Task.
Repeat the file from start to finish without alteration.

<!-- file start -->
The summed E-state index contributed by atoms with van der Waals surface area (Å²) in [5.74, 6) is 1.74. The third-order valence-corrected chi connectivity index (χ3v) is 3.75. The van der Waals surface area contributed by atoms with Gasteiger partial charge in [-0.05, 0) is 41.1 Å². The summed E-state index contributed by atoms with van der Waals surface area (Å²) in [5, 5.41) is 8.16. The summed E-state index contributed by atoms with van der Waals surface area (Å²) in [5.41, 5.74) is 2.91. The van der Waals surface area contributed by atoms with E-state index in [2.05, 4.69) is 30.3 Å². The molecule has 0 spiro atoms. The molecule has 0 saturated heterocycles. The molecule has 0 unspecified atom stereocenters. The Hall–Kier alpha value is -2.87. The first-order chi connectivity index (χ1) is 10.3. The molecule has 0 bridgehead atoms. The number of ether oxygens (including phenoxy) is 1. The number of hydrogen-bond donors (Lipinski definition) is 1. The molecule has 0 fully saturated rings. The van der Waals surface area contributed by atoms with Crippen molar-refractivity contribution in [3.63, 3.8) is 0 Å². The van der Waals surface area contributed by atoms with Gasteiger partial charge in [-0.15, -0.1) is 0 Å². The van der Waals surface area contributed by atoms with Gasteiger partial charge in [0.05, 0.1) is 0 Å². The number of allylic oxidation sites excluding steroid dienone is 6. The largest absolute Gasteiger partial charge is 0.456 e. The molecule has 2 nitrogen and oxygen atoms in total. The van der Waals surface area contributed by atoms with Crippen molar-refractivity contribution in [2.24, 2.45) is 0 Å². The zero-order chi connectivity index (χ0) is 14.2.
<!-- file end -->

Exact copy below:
The summed E-state index contributed by atoms with van der Waals surface area (Å²) in [5.74, 6) is 1.74. The third-order valence-corrected chi connectivity index (χ3v) is 3.75. The van der Waals surface area contributed by atoms with Gasteiger partial charge in [-0.05, 0) is 41.1 Å². The summed E-state index contributed by atoms with van der Waals surface area (Å²) in [5, 5.41) is 8.16. The summed E-state index contributed by atoms with van der Waals surface area (Å²) in [5.41, 5.74) is 2.91. The van der Waals surface area contributed by atoms with E-state index in [2.05, 4.69) is 30.3 Å². The molecule has 0 spiro atoms. The molecule has 0 saturated heterocycles. The molecule has 0 unspecified atom stereocenters. The Hall–Kier alpha value is -2.87. The first-order chi connectivity index (χ1) is 10.3. The molecule has 0 bridgehead atoms. The number of ether oxygens (including phenoxy) is 1. The number of hydrogen-bond donors (Lipinski definition) is 1. The molecule has 0 fully saturated rings. The van der Waals surface area contributed by atoms with Crippen molar-refractivity contribution in [3.63, 3.8) is 0 Å². The van der Waals surface area contributed by atoms with Gasteiger partial charge in [-0.15, -0.1) is 0 Å². The van der Waals surface area contributed by atoms with Gasteiger partial charge in [0.05, 0.1) is 0 Å². The number of allylic oxidation sites excluding steroid dienone is 6. The largest absolute Gasteiger partial charge is 0.456 e. The molecule has 2 nitrogen and oxygen atoms in total. The van der Waals surface area contributed by atoms with Crippen molar-refractivity contribution in [2.24, 2.45) is 0 Å². The zero-order chi connectivity index (χ0) is 14.2.